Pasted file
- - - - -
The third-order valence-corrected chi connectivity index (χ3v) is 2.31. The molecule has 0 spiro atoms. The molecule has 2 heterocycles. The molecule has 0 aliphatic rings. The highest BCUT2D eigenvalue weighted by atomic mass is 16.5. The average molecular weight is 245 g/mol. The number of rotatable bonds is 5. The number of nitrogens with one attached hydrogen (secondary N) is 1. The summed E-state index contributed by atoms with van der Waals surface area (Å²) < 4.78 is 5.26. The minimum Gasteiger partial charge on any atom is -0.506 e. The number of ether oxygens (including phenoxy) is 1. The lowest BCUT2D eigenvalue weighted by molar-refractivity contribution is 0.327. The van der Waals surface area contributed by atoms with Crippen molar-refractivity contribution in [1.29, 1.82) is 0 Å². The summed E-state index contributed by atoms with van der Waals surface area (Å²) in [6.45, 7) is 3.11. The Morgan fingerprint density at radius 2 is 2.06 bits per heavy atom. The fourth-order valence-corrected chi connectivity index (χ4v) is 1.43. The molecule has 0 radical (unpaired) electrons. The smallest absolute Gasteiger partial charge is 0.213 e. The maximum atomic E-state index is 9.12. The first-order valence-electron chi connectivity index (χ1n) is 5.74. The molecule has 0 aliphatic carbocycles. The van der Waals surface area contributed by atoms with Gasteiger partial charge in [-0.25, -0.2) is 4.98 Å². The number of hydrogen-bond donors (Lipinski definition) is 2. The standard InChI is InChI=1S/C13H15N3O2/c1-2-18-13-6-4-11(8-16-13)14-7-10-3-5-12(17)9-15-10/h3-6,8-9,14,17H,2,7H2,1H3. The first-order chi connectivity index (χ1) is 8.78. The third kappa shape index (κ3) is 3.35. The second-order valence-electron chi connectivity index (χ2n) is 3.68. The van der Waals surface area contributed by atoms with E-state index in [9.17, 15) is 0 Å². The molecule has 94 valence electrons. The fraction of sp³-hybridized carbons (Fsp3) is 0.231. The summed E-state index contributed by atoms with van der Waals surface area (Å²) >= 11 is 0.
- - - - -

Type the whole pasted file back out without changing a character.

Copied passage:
The third-order valence-corrected chi connectivity index (χ3v) is 2.31. The molecule has 0 spiro atoms. The molecule has 2 heterocycles. The molecule has 0 aliphatic rings. The highest BCUT2D eigenvalue weighted by atomic mass is 16.5. The average molecular weight is 245 g/mol. The number of rotatable bonds is 5. The number of nitrogens with one attached hydrogen (secondary N) is 1. The summed E-state index contributed by atoms with van der Waals surface area (Å²) < 4.78 is 5.26. The minimum Gasteiger partial charge on any atom is -0.506 e. The number of ether oxygens (including phenoxy) is 1. The lowest BCUT2D eigenvalue weighted by molar-refractivity contribution is 0.327. The van der Waals surface area contributed by atoms with Crippen molar-refractivity contribution in [1.29, 1.82) is 0 Å². The summed E-state index contributed by atoms with van der Waals surface area (Å²) in [6.45, 7) is 3.11. The Morgan fingerprint density at radius 2 is 2.06 bits per heavy atom. The fourth-order valence-corrected chi connectivity index (χ4v) is 1.43. The molecule has 0 radical (unpaired) electrons. The smallest absolute Gasteiger partial charge is 0.213 e. The maximum atomic E-state index is 9.12. The first-order valence-electron chi connectivity index (χ1n) is 5.74. The molecule has 0 aliphatic carbocycles. The van der Waals surface area contributed by atoms with Gasteiger partial charge in [-0.25, -0.2) is 4.98 Å². The number of hydrogen-bond donors (Lipinski definition) is 2. The standard InChI is InChI=1S/C13H15N3O2/c1-2-18-13-6-4-11(8-16-13)14-7-10-3-5-12(17)9-15-10/h3-6,8-9,14,17H,2,7H2,1H3. The first-order chi connectivity index (χ1) is 8.78. The third kappa shape index (κ3) is 3.35. The second-order valence-electron chi connectivity index (χ2n) is 3.68. The van der Waals surface area contributed by atoms with E-state index in [9.17, 15) is 0 Å². The molecule has 94 valence electrons. The fraction of sp³-hybridized carbons (Fsp3) is 0.231. The summed E-state index contributed by atoms with van der Waals surface area (Å²) >= 11 is 0.